|From left to right: David Duea in costume (friend of the student team), team member Chris Bock, team member Jonathan Portinga, Holly Henry from the Lake Superior Zoo, Anita Johnson Skutevik from the Lake Superior Zoo, and team member Danny Yip.
Hiring a marketing team can cost thousands of dollars and for many small businesses or non-profit organizations that isn’t an option. The UMD Center for Economic Development (CED) offers a unique program, the Marketing Student to Business Initiative (SBI), in which organizations can work with students enrolled in the Labovitz School of Business and Economics (LSBE) marketing program to gain customized solutions to their marketing needs. The organization pays a nominal participation fee of $300, and the students receive valuable resume-worthy experience.
During the application process, an organization identifies what they would like to accomplish. It could be a marketing plan, a branding initiative, or an improved social media presence. John Kratz, instructor of marketing, who oversees the Marketing SBI, assigns two teams to each project. “The students compete against each other for fun, and the client gets more ideas,” Kratz said. Each team designates a team leader. “The team leader works with the client to discuss the scope of work and what will be the final deliverable.”
The Student Perspective
Jonathan Portinga ('10), who majored in marketing with minors in finance and philosophy, was a team leader on a SBI project for the Lake Superior Zoo. "The Zoo expressed that they wanted a mascot. They wanted to know how to use the mascot and also how to improve their social media presence," Portinga said. “Our team conducted a situational analysis. We looked at what competitors in the industry had done in the past,” he said.
At the end of the semester, the two teams pitched their proposals to the Zoo. Portinga's team presented their concept of a tiger mascot. They shared their ideas on improving the Zoo's social media presence. His team also focused on ways the Zoo could measure their marketing’s effectiveness. Each team presented a written report outlining how their plan could be implemented. Both teams worked with a UMD graphic design student who oversaw the visuals.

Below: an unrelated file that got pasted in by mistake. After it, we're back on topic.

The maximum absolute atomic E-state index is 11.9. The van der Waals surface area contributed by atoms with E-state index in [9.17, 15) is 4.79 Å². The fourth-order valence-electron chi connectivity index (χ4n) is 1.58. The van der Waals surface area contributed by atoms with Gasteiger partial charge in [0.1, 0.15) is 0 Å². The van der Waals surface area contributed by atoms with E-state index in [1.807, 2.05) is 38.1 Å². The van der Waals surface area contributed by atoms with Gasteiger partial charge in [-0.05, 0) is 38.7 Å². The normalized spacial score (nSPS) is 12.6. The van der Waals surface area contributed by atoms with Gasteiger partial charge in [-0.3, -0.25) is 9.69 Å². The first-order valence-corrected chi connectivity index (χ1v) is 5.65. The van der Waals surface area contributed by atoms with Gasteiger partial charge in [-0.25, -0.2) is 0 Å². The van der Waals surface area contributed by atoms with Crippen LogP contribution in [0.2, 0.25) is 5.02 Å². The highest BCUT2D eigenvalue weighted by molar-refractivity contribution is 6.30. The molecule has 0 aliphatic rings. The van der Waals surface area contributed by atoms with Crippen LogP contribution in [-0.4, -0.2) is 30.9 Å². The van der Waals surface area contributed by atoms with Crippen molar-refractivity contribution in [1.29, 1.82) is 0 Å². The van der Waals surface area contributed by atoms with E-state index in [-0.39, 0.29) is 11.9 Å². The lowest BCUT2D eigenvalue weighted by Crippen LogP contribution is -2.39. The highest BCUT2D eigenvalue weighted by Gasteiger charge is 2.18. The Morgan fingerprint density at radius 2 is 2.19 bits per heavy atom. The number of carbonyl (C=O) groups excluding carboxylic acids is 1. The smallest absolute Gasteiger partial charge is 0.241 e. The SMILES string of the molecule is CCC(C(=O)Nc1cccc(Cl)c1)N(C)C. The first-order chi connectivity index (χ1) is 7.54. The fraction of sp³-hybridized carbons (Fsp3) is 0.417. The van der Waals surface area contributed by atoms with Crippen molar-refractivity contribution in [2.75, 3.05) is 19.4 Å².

Portinga’s team’s proposal wasn’t chosen. “The other team told lots of stories. I think we should have told more stories,” Portinga said. But not winning didn’t mean the process wasn’t extremely valuable. “I learned a lot about myself and about marketing and communications. I learned that I like social media and branding. I learned how to work with a client. I would highly recommend the experience to any UMD marketing student,” Portinga said.
The Client Perspective
Anita Johnson Skutevik from the Lake Superior Zoo also found the experience valuable. "The students brought some new ideas and a fresh young perspective to our marketing," she said. "We have hopes to implement some of the things that they came forward with in regards to developing a mascot for the zoo." Skutevik enjoyed working with the students. "They were very professional, and they really took the project to heart."
The SBI program clearly benefits both the students and their clients. The students work on a project that matters to their clients and has a connection to the community in which they live. The students are able to take their ideas from concept to presentation. The clients gain new ways of looking at their organization and can put into practice the best ideas that are presented. Kratz pointed out that the clients often come away with something else. "The students re-energize their clients," he said.
For more information, visit the Center for Economic Development website.
Written by Kathleen McQuillan-Hofmann, August 2012